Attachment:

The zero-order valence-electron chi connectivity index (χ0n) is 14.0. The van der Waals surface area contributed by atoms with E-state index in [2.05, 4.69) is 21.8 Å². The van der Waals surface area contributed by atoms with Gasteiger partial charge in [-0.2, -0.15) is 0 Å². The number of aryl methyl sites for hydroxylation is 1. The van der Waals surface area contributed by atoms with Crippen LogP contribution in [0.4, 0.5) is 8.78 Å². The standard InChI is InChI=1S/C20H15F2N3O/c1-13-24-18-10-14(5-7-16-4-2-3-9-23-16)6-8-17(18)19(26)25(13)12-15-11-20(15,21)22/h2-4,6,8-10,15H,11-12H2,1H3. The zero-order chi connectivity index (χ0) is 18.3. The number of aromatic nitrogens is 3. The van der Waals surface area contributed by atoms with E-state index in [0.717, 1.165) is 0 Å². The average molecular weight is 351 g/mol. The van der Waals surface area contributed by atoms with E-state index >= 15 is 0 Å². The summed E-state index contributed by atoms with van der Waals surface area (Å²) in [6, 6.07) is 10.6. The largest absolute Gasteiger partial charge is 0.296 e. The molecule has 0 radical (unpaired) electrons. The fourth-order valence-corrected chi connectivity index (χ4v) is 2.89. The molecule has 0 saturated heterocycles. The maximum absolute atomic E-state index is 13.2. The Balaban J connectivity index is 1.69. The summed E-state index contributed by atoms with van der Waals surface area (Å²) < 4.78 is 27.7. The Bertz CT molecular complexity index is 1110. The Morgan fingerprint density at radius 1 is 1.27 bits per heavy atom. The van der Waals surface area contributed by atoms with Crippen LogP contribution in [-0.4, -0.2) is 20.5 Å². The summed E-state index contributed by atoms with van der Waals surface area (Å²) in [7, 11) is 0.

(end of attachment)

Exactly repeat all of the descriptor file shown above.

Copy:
The zero-order valence-electron chi connectivity index (χ0n) is 14.0. The van der Waals surface area contributed by atoms with E-state index in [2.05, 4.69) is 21.8 Å². The van der Waals surface area contributed by atoms with Gasteiger partial charge in [-0.2, -0.15) is 0 Å². The number of aryl methyl sites for hydroxylation is 1. The van der Waals surface area contributed by atoms with Crippen LogP contribution in [0.4, 0.5) is 8.78 Å². The standard InChI is InChI=1S/C20H15F2N3O/c1-13-24-18-10-14(5-7-16-4-2-3-9-23-16)6-8-17(18)19(26)25(13)12-15-11-20(15,21)22/h2-4,6,8-10,15H,11-12H2,1H3. The zero-order chi connectivity index (χ0) is 18.3. The number of aromatic nitrogens is 3. The van der Waals surface area contributed by atoms with E-state index in [0.717, 1.165) is 0 Å². The average molecular weight is 351 g/mol. The van der Waals surface area contributed by atoms with E-state index >= 15 is 0 Å². The summed E-state index contributed by atoms with van der Waals surface area (Å²) in [6, 6.07) is 10.6. The largest absolute Gasteiger partial charge is 0.296 e. The molecule has 0 radical (unpaired) electrons. The fourth-order valence-corrected chi connectivity index (χ4v) is 2.89. The molecule has 0 saturated heterocycles. The maximum absolute atomic E-state index is 13.2. The Balaban J connectivity index is 1.69. The summed E-state index contributed by atoms with van der Waals surface area (Å²) < 4.78 is 27.7. The Bertz CT molecular complexity index is 1110. The Morgan fingerprint density at radius 1 is 1.27 bits per heavy atom. The van der Waals surface area contributed by atoms with Crippen LogP contribution in [-0.4, -0.2) is 20.5 Å². The summed E-state index contributed by atoms with van der Waals surface area (Å²) in [7, 11) is 0.